When the knights had armed themselves and collected their supporters, with their swords and clubs, they proceeded to throng through the windows of the palace, since the doors had been shut, out of fright, by members of our household. Those who were seated with the archbishop in his chamber, hearing the crowd and noise outside, became frightened, for good reasons, and advised the archbishop to take refuge in the most sacred and safest place, that is, the church. After he had resisted several times, fearless in the face of death, at last they managed to force him to enter the church. At this moment his gentle face remained entirely unchanged, and no trace of fear showed in his face or in any of his actions. When he had proceeded a short distance and saw that he did not have the cross which he usually carried in front of him, he called for another to be carried before him; truly, unless I am mistaken, he had in mind his Lord, who hastened with a cross to the cross.

However, when he entered the church, many of his people scattered in fear; they fled through the church, hiding themselves from him in the crypts and under the altars, so that he might cry out and offer the lamentation of the head to its limbs: "Like water I am poured forth, and all my bones are scattered," as well as: "You have separated me from my friend and my neighbor, and my acquaintances from misery." He tread the wine-press alone, so that in this narrow place glory might be given not to another, but to him alone. His own glory would be diminshed if another shared it. Therefore it was to the glory of His athlete, as God provided, that he underwent the ordeal alone. However, some of his men, when he had entered the church, soon shut and locked the gates of the cathedral. The murderous soldiers with their supporters, armed with swords and clubs, followed the archbishop on foot, and when they reached the doors of the church, they shouted loudly for the doors to be opened. After a short delay, they set about attacking the doors with iron machines they had prepared. The future victim of Christ, the Christ of the Lord soon heard the noise and clamor at the gates of the church, and he ordered that they be opened immediately adding that it was not appropriate to turn a church into a castle. When the doors were opened, the murderers rushed in immediately, and one of them cried out: "Where is the false leader (seducer, impostor: not Classical word)?" But to this the Christ of the lord said nothing. "Where is the archbishop?" he said. And the Christ of the Lord said: "I am he; what do you want?" And he said loudly: "That you die, that you live no longer." And he said: "And I am prepared to give up my life for my God and for the freedom of the church."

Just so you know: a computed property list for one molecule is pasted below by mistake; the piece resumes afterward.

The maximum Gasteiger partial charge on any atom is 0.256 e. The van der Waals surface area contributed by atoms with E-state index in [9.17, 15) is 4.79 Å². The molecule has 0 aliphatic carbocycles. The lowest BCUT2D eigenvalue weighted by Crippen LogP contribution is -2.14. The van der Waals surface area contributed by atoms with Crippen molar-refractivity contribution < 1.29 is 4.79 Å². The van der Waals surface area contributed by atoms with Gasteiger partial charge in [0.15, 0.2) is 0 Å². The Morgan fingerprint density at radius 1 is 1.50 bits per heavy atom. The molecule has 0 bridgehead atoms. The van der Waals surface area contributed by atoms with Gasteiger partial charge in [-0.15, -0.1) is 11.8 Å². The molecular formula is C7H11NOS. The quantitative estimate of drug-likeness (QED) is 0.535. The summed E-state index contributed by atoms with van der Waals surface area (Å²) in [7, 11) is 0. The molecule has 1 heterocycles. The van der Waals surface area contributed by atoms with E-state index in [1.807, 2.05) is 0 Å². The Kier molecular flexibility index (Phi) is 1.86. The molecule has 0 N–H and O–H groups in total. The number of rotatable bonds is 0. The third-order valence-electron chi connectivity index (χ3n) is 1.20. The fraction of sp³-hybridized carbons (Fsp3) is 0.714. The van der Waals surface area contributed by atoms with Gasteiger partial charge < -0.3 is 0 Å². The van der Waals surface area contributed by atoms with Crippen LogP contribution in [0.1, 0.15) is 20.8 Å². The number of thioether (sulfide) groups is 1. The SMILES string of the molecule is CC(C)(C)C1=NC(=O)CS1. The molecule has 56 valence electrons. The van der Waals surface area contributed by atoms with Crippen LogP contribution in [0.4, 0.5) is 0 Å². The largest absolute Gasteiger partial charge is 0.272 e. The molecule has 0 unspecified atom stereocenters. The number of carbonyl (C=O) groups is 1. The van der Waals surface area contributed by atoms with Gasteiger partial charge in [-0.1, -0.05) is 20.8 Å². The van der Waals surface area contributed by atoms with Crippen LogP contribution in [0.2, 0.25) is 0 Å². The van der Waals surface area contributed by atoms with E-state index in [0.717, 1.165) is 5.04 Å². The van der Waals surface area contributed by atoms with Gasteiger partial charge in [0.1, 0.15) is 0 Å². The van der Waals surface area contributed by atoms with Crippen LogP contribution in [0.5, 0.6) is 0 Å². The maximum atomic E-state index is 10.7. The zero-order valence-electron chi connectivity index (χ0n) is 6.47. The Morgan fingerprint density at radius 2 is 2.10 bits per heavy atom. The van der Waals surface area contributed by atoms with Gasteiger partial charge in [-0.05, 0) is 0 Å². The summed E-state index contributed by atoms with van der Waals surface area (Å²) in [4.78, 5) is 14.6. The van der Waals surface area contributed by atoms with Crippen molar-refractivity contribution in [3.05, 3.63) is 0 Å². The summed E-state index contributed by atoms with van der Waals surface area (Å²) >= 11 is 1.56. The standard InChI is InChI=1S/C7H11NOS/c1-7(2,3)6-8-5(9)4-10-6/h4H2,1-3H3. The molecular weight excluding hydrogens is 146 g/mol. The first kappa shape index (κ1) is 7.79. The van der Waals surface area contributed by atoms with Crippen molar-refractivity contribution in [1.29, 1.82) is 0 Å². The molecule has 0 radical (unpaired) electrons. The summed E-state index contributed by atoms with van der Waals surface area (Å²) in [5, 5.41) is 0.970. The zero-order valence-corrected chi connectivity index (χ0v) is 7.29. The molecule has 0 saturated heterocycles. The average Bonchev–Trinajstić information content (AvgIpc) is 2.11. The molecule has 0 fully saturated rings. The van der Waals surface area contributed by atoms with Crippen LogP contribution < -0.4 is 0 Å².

But marvelous to relate, this singularly great warrior of God, singularly magnificent, who had entered the choir, which is reached by a ladder, before the executioners had entered the church, had already climbed the seventh octave step; as soon as he saw swords drawn in the church, he ran quickly to meet them. Not the messenger of his hard death, not the deadly word, not the metal drawn forth for his death, could call him back from the confrontation. And what added to the wonder and shock, he vigorously condemned the gladiators who had entered the church his mother in such a disorderly, profane fashion, seizing one of them with his hand, and striking him so powerfully that he almost knocked him to the ground. This was William of Tracy, as he later confessed about himself.

O how one should admire the ardent zeal of the priest, so eager to defend the house of God, who, alone and unarmed, so bravely, faithfully, eagerly, swiftly, boldly and readily rushed to meet armed men so insanely intent on killing him. In imitation of his Saviour, he did not fear to cast them out of the temple of the Saviour -- in this he followed his Savior and leader, but such an eager soldier of the highest Ruler did not cast out money-changers and pigeon-sellers, but gladiators mad to kill him; apparently without fear, without hesitation, he set about casting them out. Therefore this encounter at such a moment should be admired, the rebuke should be admired, and the attempt to drive them out was admirable, for he did not fear to enrage those already burning to kill him. Without seeking a moment's grace, without asking for any favor, without asking for a delay, driven by priestly zeal and by the love of justice, he provoked rather than placated the wrath of those who were enraged against him. O powerful hand of a daring athlete, oh strength of the man, oh constancy of the martyr, oh purity of soul! Priest and sacrifice, he stood imperiously among the murderers, while they surrounded him with swords drawn. In their midst the priest fulfilled the office of priest; he did not try to calm the gladiators, nor did he humble himself, but (as I have already said) he argued with them and upbraided them.

Lo our intrepid Samson face-to-face with them; lo our Paul ready for debate; lo our christ of the Lord strong in driving them out.